Early D&D play and "problematic procedures"

Started by Gordon C. Landis, May 08, 2012, 10:29:21 AM

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Gordon C. Landis

So there's an actual play post I want to get up before Winter ends (which will be in summer, I guess), but I need to work up to it.  This is a step on the way, a post about my LONG ago play with D&D back in the early days.  It sprang from the discussion over at Vincent's anyways a while back about where the "problematic pocedures of play" in the RPG hobby came from.

So I was a junior high school student in '76-'78 when I started playing D&D.  My "gateway" was hex-based board games, which were made available to me in some sort of after-school program for kids who seemed to need more intellectual activities than school was already providing.  Upon reflection, I think both these factors (the boardgames and the "channel that overactive adolesentish thought into SOMETHING fergadsake" framework) lead to what I'd now consider some problematic habits in RPGing.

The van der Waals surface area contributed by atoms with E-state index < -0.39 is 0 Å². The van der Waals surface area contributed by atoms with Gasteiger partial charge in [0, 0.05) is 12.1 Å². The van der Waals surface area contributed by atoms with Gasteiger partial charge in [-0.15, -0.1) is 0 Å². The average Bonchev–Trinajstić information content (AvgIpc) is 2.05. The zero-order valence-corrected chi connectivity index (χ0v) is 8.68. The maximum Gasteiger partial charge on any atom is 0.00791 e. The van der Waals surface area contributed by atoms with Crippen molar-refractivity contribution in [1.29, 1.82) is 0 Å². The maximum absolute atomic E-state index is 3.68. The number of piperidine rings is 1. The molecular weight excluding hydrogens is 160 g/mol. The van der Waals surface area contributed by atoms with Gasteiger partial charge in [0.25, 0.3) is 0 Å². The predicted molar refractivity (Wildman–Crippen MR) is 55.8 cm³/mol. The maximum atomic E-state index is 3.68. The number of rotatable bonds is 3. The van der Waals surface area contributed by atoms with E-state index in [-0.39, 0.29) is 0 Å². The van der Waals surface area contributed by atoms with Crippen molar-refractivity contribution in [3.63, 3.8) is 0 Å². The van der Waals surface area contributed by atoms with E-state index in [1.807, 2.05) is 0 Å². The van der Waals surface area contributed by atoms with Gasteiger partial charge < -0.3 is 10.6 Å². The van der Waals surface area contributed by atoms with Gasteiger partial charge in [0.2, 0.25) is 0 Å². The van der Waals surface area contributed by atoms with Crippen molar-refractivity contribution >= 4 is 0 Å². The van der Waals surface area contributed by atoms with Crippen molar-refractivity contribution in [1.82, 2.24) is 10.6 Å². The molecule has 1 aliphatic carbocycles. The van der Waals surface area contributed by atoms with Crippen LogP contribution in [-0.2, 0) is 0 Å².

D&D itself, of course, was derived from miniatures war games, and I want to propose that there's an important difference between that history and my history.  As I discovered when I attended a few gaming conventions a bit later, there was a cliqueish rivalry between the minatures-based and chit-and-hexmap based gamers.  One key aspect was that the rules for miniatures games frequently included a role for a referee, to adjudicate the rules of ... well, potentially a lot, acording the the miniatures guys I eventually talked to about it.  How to read the ruler, when a building or hillside did or didn't break line of sight - on the unhexed miniatures tabletop, someone to make such rulings was needed.